The ambitions for this small home in rural Sonoma, CA extend far beyond the domestic concerns of its owners. Having recently relocated from the East Coast to the San Francisco Bay Area, the couple, in conjunction with Mork-Ulnes Architects, sought to create a space to appreciate and foster a connection between the individual, community, and landscape.
In many ways, the Triple Barn is influenced by the form and historic social functions of the farm, many of which dot the landscape in Sonoma. The thrice gabled building, clad in a modest rusted metal, define three zones associated with the farm: workshop, retreat, and forum. The workshop centers around the large and free-flowing indoor-outdoor kitchen with adjacent vegetable garden, used by homeowner and chef Hollie Greene Rottman on occasion to host healthful cooking seminars for parents and children. The retreat is the private living quarters of the couple, located in the east where the morning light enters and which is the most private part of the building. The forum is located in the heart of the building, where the workshop and retreat meet. It is a more intimate setting for friends and guests to gather in good company in front of a wood-burning stove while taking in an expansive view of Sonoma’s rolling hills, forests, and farms.
Built with an open floor plan, the house and its furnishings were cleverly designed to provide the family with many small private nooks. The orange chairs in front of the big picture window, the seating area in the kitchen, the deck off the kitchen, the chairs by the garden, and the fire pit, all offer serene spaces to retreat to. Vintage light fixtures and industrial furnishings were strategically placed in the home to root it to its agricultural heritage.
The interior furnishings of the house were selected with a dusty sunbleached palette to allow the brightness of the house to reign and suggest that the furnishings had been in the space for a long time. Since the house can read as one room, the palette of each room needed to be complementary to the next.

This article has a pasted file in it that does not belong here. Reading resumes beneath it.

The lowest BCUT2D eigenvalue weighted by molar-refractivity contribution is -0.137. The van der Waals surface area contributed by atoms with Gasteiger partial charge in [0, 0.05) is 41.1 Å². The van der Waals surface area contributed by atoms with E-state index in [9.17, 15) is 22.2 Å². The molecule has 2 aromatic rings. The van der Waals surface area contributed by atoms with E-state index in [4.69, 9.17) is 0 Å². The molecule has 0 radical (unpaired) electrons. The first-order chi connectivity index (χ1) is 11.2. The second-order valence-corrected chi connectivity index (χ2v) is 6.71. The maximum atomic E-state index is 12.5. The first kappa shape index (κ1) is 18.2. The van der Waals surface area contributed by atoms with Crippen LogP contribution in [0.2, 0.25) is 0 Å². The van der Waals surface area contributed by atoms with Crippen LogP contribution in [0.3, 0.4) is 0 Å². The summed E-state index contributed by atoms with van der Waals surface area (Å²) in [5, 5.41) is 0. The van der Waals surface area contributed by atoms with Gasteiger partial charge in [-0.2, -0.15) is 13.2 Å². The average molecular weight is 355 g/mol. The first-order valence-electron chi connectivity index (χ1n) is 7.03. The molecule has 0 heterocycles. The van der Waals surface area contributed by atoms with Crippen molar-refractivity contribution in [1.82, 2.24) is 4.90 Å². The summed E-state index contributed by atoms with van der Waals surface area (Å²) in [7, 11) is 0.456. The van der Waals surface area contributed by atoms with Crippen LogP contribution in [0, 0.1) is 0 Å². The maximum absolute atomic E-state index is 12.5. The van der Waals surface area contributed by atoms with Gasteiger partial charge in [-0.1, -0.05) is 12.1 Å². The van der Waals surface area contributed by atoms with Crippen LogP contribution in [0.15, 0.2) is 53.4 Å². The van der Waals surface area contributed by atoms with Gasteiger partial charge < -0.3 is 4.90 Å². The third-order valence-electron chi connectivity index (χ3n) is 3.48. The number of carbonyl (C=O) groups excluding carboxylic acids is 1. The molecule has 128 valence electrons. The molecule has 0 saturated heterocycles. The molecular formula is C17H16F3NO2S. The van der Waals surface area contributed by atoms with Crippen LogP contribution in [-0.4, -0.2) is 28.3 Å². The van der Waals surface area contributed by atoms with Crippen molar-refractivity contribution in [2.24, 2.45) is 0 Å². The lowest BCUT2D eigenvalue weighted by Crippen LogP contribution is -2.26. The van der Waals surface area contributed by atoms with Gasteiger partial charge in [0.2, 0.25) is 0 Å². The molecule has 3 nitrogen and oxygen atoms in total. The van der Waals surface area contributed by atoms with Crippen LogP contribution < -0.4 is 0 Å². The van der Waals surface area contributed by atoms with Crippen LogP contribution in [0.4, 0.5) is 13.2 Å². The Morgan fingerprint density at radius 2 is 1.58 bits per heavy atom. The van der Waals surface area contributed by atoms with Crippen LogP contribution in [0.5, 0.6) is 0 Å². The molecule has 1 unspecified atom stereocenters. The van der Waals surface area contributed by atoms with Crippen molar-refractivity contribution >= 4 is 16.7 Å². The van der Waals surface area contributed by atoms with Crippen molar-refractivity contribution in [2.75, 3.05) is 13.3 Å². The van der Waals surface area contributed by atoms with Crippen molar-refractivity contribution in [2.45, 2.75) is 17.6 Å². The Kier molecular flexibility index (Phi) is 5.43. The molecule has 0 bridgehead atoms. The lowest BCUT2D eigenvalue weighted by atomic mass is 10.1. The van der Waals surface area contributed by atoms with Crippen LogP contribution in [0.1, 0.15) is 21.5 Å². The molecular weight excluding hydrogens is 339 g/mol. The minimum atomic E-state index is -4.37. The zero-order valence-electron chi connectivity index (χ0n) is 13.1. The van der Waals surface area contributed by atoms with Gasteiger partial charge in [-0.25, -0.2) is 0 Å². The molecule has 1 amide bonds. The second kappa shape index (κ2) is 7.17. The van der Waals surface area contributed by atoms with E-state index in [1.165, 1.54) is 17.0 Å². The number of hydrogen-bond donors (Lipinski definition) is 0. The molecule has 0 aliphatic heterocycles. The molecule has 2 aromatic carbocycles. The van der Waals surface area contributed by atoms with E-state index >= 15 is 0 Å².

The wooden patio and indoor living space merge thanks to the clever design of the patio doors, thus doubling the space for hosting dinner parties (up to one hundred guests) or one of Hollie’s informative cooking classes.
The kitchen thus becomes the heart of the house.
“This was the first time we had the opportunity to design a kitchen,” says Hollie. “A few elements were important to us: space to prep food together and have space to move freely but smartly – everything within easy reach, which by definition doesn’t require great space, just well thought-out design”.
One of the key features of this custom-made kitchen is the hidden pantry that stores dry goods, appliances, and the many pottery dishes, platters, and glassware the couple have collected over the years. The open-faced drawers are easily accessible for cooking equipment and daily use, keeping the kitchen space clean and spacious. A handmade walnut farm table was designed for the couple and their friends to dine together.
Photography by Bruce Damonte.
If you enjoyed this project be sure to check out this “micro-farm” inspired farmhouse.
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